How the UK is Closing in on Halving Food Waste by 2030

The UK appears to be ahead of the rest of the world in reaching for the United Nations Sustainability goal of 50% reduction in food waste by 2030. Andrew Parry, special advisor for Food & Drink, WRAP UK, elaborates on progress; what’s driving it; where the UK needs to focus to move the needle more; and where other parts of the world stand in their food reduction efforts.

Parry shares figures from reports showing economic impact of reduced wasted food. And he discusses why WRAP is pushing for transparent reporting.

Where is the UK now with regard to reaching the United Nations Sustainability goal to halve food waste by 2030?

Parry: On a per capita basis, levels of wasted food were 27 percent lower in 2018 (most recent figures) than in 2007 – meaning that the UK is halfway to achieving a 50 percent reduction by 2030. The reduction to date has been driven primarily by changes in household and manufacturer food waste, both reducing by more than 30 percent on a per capita basis.

The data from 2018 reported an absolute reduction in annual levels of food waste of around 1.7 Mt, which means that there was over $6 billion less food wasted in 2018 compared to 2007, and 5.7 Mt fewer greenhouse gas emissions a year associated with wasted food.

How does the UK’s progress in reducing food waste compare to that of other parts of the world?

Parry: The UK is a global leader in food waste measurement and prevention, and in September 2019 the Champions 12.3 Group (a multistakeholder coalition working to advance progress toward achieving SDG Target 12.3) stated that the UK was ‘the nation that has made the most known progress in reducing food waste since the mid-2000s’.

That was prior to the publication of the latest progress report, showing the UK has achieved a 27 percent reduction in post-farm gate food waste. The most recent Champions 12.3 Global Progress Report stated that: The United Kingdom is the first country to get more than halfway toward meeting this target.

The Netherlands has reported a comparable reduction in household food waste to that seen in the UK, whilst Norway and Japan have reported comparable reductions in supply chain food waste. WRAP isn’t aware of any country reporting reductions in both household and supply chain food waste at the scale of that seen in the UK. However, there is still limited robust or comparable data on food waste across the whole chain from other nations, and very little data on how levels may have changed over time in other countries (due to either a lack of data, or other countries using a variety of different methods).

Is there specific data from the Netherlands, Denmark, and some other countries you reference?


  1. A report from the Netherlands states a 29 percent reduction per capita in household food waste (excluding inedible parts, and waste to sewer; 2010 to 2019), comparable to that seen in the UK (31.5%).

  2. A report from Denmark revealed an 8 percent reduction per person in household food waste between 2011 and 2017 (24% reduction for people living in flats).

  3. Research in Norway found an 11 percent reduction in per capita household food waste (excluding inedible parts; 2010 to 2015).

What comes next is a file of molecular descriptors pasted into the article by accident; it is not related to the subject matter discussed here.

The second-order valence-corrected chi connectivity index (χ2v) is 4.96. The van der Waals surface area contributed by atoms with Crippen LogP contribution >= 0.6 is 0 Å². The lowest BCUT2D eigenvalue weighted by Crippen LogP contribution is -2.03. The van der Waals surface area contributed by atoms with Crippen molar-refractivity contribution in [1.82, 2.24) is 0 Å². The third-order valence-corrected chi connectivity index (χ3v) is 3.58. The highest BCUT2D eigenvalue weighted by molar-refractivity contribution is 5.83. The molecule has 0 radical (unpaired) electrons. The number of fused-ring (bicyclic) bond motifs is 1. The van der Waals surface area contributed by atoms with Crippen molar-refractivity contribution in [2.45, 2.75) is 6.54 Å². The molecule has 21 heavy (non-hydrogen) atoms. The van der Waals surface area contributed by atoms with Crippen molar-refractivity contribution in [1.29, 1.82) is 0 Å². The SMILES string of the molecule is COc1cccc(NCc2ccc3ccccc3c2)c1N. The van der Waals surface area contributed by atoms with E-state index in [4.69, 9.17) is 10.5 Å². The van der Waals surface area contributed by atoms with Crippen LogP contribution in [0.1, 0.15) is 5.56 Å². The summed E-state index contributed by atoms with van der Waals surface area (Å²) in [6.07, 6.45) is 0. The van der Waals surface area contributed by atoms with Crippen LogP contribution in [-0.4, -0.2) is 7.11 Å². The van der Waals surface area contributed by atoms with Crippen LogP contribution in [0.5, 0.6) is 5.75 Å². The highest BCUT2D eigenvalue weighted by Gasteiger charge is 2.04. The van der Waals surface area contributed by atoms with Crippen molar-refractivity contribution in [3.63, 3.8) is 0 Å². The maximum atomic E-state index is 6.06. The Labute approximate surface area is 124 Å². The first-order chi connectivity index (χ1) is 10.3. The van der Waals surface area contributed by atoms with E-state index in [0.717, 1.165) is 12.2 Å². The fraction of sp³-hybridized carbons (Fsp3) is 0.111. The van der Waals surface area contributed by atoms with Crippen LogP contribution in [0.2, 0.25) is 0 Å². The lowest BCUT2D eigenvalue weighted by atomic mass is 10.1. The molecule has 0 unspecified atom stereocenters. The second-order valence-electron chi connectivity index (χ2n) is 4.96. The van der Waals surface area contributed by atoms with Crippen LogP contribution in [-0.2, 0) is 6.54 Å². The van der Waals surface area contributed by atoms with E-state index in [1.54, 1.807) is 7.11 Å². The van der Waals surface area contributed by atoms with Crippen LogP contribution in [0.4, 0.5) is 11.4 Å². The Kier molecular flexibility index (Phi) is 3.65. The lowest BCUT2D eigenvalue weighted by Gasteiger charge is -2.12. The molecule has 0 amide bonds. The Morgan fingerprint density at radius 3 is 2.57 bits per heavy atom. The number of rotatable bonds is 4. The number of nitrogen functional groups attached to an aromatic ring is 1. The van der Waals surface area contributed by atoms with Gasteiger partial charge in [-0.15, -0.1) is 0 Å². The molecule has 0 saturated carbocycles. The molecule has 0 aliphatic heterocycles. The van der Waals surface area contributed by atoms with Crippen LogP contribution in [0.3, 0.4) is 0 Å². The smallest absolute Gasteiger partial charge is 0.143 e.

4. Data from Japan, one of the few countries that have published time series data for household food waste, suggested that levels of food waste per person fell by around 13 percent from 2005 to 2009. But the majority of that reduction occurred in the first year (there was only a 1% reduction from 2006 to 2009).

Which countries, based on existing data, seem to be falling behind?

Parry: Some countries that reportedly have had increases in food waste over time, or little change, are Australia [whole chain], New Zealand [household], and Slovenia [whole chain].

Is there data showing the financial impact of cutting food waste?

Parry: Data isn’t available for all sectors. But findings show that for every £1 invested in efforts to curb avoidable household food waste, households and local authorities saved £250. (

Where have investments been made to reduce food waste? And who is paying for it?

Parry: Most of the investment in the UK has been in developing and delivering citizen-facing campaigns, business-facing campaigns (such as Guardians of Grub), mechanisms to engage with and support businesses, and research and evaluation.

High-technology options exist to help businesses measure their food surplus and waste (and several high-profile businesses have invested in such technology) but for most businesses investments in capital would be limited or unnecessary.

The majority of WRAP’s work on food waste is funded by UK governments, but a significant proportion also comes from food businesses.

What are some of the measures that are being taken in UK to prevent food waste in the first place?

Parry: For household food waste there are the awareness-raising and advice-providing campaigns. There is also work with the food sector on food products and labelling to make it easier for people to buy the right amounts of food and use what they buy.

What work is UK doing around date labeling?

Parry: In late 2017, WRAP, the Food Standards Agency (FSA), and Defra published best practice guidance on how to apply and use food date labels and other on-pack advice in order to ensure that food is properly described, stored, used, and safely provided to citizens and that they help to reduce food waste.

This guidance summarizes both regulatory requirements (e.g., relating to date labels) and points of best practice that go beyond regulation, but are important ways to help reduce food waste at home.

There are also a range of detailed sector-specific guides (e.g. for fresh produce, dairy, fresh meat, and fish), which were developed in conjunction with representatives from food businesses and trade bodies.

Source: Waste 360